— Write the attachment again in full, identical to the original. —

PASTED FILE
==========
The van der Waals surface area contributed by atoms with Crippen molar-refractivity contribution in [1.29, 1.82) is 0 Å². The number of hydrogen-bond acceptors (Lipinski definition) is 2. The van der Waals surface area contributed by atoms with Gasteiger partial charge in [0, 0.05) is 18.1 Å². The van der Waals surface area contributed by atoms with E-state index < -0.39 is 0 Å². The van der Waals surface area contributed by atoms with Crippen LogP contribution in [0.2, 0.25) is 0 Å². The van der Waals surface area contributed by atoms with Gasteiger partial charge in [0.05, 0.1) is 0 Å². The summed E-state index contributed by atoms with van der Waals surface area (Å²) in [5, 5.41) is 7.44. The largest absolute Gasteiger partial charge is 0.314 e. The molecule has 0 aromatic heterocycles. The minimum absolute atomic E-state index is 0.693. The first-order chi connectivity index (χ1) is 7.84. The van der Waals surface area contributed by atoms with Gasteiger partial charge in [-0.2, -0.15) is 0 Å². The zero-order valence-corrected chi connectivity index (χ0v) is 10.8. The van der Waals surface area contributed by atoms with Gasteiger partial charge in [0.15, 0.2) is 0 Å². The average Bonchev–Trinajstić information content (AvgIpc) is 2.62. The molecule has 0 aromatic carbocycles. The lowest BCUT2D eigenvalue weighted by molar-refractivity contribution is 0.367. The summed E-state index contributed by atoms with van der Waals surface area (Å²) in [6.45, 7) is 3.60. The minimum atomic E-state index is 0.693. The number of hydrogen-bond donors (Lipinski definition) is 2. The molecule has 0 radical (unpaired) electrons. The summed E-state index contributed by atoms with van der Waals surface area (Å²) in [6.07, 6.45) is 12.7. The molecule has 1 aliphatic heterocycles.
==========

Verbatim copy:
The van der Waals surface area contributed by atoms with Crippen molar-refractivity contribution in [1.29, 1.82) is 0 Å². The number of hydrogen-bond acceptors (Lipinski definition) is 2. The van der Waals surface area contributed by atoms with Gasteiger partial charge in [0, 0.05) is 18.1 Å². The van der Waals surface area contributed by atoms with E-state index < -0.39 is 0 Å². The van der Waals surface area contributed by atoms with Crippen LogP contribution in [0.2, 0.25) is 0 Å². The van der Waals surface area contributed by atoms with Gasteiger partial charge in [0.05, 0.1) is 0 Å². The summed E-state index contributed by atoms with van der Waals surface area (Å²) in [5, 5.41) is 7.44. The largest absolute Gasteiger partial charge is 0.314 e. The molecule has 0 aromatic heterocycles. The minimum absolute atomic E-state index is 0.693. The first-order chi connectivity index (χ1) is 7.84. The van der Waals surface area contributed by atoms with Gasteiger partial charge in [-0.2, -0.15) is 0 Å². The zero-order valence-corrected chi connectivity index (χ0v) is 10.8. The van der Waals surface area contributed by atoms with Gasteiger partial charge in [0.15, 0.2) is 0 Å². The average Bonchev–Trinajstić information content (AvgIpc) is 2.62. The molecule has 0 aromatic carbocycles. The lowest BCUT2D eigenvalue weighted by molar-refractivity contribution is 0.367. The summed E-state index contributed by atoms with van der Waals surface area (Å²) in [6.45, 7) is 3.60. The minimum atomic E-state index is 0.693. The number of hydrogen-bond donors (Lipinski definition) is 2. The molecule has 0 radical (unpaired) electrons. The summed E-state index contributed by atoms with van der Waals surface area (Å²) in [6.07, 6.45) is 12.7. The molecule has 1 aliphatic heterocycles.